1 July 2014
On Saturday 100 protesters from Disabled People Against Cuts and our allies occupied the grounds of Westminster Abbey to protest against the closure of the Independent Living Fund, a source of essential support enabling disabled people with the highest support needs to live in the community and participate in society.
Supporters from Occupy London, the Blacklist Support Group and UKUncut facilitated disabled people to move equipment including ramps, hoists and accessible tents and toilet into the grounds.
The protesters planned to set up a wheelchair accessible independent living protest camp in full view of Parliament as a source of irritation to the millionaire politicians who are destroying so many lives.The closure of the ILF signals the end of disabled people’s right to independent living, to choice and control over our own lives and the return to the institutions we fought so hard to escape. At the TUC disabled workers’ conference in May an emergency motion was passed to oppose the closure and support the campaign led by DPAC and PCS with Unite now coming on board as well.
The police response was enormous and rapid with over cops out numbering protesters by around 3 to 1. They ensured that the infrastructure for the site never got erected. The decision whether to evict the protesters lay with the Dean of Westminster. After negotiations and an intervention from John McDonnell MP the Dean refused to meet ILF recipients carrying out the protest and gave the police licence to move in and clear the site.
After nearly six hours protesters left the site to applause from supporters including groups who came on from Pride after seeing the social media coverage.
As all three of the protest hashtags trended on twitter one tweet read: “Is anything more scary than a few disabled people under a gazebo? The Met think not”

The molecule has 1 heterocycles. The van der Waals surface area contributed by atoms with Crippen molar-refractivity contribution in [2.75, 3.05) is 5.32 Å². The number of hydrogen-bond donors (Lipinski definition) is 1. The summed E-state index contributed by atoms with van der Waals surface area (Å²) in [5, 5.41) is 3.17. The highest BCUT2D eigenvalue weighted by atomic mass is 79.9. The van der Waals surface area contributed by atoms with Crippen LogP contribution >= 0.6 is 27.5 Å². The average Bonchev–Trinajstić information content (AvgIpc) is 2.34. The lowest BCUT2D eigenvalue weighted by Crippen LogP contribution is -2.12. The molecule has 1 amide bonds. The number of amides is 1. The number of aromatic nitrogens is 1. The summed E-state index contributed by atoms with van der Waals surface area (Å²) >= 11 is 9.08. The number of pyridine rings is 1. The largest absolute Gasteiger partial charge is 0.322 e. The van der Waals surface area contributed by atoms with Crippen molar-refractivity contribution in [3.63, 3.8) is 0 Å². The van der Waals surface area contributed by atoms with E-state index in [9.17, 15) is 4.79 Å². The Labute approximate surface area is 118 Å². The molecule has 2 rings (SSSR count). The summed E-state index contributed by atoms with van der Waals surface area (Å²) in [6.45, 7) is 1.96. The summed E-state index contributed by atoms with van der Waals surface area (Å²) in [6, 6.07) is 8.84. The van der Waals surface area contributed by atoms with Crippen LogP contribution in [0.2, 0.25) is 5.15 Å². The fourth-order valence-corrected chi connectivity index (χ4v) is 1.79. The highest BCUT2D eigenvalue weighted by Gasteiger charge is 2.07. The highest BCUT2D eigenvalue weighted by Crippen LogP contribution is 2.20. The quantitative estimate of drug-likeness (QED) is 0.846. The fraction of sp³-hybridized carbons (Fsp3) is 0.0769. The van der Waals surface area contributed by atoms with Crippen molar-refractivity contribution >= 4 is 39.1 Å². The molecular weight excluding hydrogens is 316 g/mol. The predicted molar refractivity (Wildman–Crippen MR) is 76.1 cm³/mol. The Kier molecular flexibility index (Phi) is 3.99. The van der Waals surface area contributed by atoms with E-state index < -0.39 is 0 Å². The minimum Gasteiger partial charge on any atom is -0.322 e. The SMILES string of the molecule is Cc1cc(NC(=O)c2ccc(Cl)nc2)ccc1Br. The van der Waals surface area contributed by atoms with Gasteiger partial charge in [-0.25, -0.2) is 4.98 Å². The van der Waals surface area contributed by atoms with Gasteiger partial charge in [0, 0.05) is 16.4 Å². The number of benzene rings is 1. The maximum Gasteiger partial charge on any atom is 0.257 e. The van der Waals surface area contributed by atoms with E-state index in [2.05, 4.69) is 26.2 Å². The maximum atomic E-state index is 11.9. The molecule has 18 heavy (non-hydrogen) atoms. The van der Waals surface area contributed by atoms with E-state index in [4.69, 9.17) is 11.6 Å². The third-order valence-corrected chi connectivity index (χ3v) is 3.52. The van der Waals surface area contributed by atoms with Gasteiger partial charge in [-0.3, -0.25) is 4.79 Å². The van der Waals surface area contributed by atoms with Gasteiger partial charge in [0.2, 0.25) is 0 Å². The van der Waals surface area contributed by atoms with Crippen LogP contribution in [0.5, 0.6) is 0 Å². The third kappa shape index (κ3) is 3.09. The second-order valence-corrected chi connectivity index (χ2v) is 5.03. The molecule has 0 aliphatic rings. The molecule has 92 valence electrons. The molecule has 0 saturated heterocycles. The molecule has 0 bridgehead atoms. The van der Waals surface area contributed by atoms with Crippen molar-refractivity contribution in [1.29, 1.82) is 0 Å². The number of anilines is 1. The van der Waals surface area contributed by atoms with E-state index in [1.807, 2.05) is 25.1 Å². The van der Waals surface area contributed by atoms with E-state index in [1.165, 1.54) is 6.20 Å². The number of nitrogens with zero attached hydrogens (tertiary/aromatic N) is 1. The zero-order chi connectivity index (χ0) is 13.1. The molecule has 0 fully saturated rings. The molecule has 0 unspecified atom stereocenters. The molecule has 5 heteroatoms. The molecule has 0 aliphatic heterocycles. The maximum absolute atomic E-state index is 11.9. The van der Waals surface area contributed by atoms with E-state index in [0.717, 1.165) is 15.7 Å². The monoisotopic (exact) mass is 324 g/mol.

What the protest represented of course was a lot more than just a few disabled people which is why the response was so strong. One of the ways that the continued oppression of disabled people manifests is in holding us back from mobilising on a big scale and what we achieved on Saturday was testament to the power of solidarity and support from others who facilitated us to protest. It was an example of what we can do when we come together to unite and fight.
As we move towards mass strike action on 10th July DPAC sends solidarity to all our trade union allies. While the politicians fight with UKIP over who can be toughest on migrants we know that the Victorian values with which they justify their brutality come not from overseas but from elitist public schools like Eton (Cameron & co) and Dulwich college (fake ‘man of the people’ Farage).
We refuse to be fooled by their lies. We are here to point the finger firmly back at them, to make sure everybody knows what this government is doing and that there can be no more pretence that ‘we are all in it together’ from a government that is trampling on the rights of disabled people to participate in society as equals and attacking workers while the rich get richer.
On 4th July DPAC will be holding an ILF “Tea Party” outside DWP’s headquarters at Caxton House to continue the fight for disabled people’s rights and freedoms and to oppose Tory attacks on our class. We hope our trade union allies can join us or send messages of solidarity to email@example.com